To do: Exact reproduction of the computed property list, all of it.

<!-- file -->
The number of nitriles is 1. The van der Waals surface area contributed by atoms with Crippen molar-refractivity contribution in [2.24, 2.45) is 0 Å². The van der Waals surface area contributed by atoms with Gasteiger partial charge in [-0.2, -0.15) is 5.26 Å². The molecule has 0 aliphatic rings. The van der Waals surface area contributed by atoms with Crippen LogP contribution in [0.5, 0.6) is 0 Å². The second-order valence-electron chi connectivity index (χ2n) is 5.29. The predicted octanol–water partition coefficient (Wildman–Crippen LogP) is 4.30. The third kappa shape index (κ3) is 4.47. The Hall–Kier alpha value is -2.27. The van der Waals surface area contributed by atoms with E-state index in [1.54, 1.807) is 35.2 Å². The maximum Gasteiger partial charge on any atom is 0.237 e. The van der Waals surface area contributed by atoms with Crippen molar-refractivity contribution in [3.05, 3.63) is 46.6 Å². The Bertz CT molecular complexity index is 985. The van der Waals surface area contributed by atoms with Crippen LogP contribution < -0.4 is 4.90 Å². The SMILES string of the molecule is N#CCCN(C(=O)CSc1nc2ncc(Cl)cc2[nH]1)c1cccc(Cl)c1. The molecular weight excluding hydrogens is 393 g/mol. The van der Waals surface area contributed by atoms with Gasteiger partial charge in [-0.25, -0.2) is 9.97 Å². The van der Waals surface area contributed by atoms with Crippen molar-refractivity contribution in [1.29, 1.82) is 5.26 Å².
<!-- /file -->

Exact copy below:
The number of nitriles is 1. The van der Waals surface area contributed by atoms with Crippen molar-refractivity contribution in [2.24, 2.45) is 0 Å². The van der Waals surface area contributed by atoms with Gasteiger partial charge in [-0.2, -0.15) is 5.26 Å². The molecule has 0 aliphatic rings. The van der Waals surface area contributed by atoms with Crippen LogP contribution in [0.5, 0.6) is 0 Å². The second-order valence-electron chi connectivity index (χ2n) is 5.29. The predicted octanol–water partition coefficient (Wildman–Crippen LogP) is 4.30. The third kappa shape index (κ3) is 4.47. The Hall–Kier alpha value is -2.27. The van der Waals surface area contributed by atoms with E-state index in [1.54, 1.807) is 35.2 Å². The maximum Gasteiger partial charge on any atom is 0.237 e. The van der Waals surface area contributed by atoms with Crippen molar-refractivity contribution in [3.05, 3.63) is 46.6 Å². The Bertz CT molecular complexity index is 985. The van der Waals surface area contributed by atoms with Crippen LogP contribution < -0.4 is 4.90 Å². The SMILES string of the molecule is N#CCCN(C(=O)CSc1nc2ncc(Cl)cc2[nH]1)c1cccc(Cl)c1. The molecular weight excluding hydrogens is 393 g/mol. The van der Waals surface area contributed by atoms with Gasteiger partial charge in [-0.25, -0.2) is 9.97 Å². The van der Waals surface area contributed by atoms with Crippen molar-refractivity contribution in [1.29, 1.82) is 5.26 Å².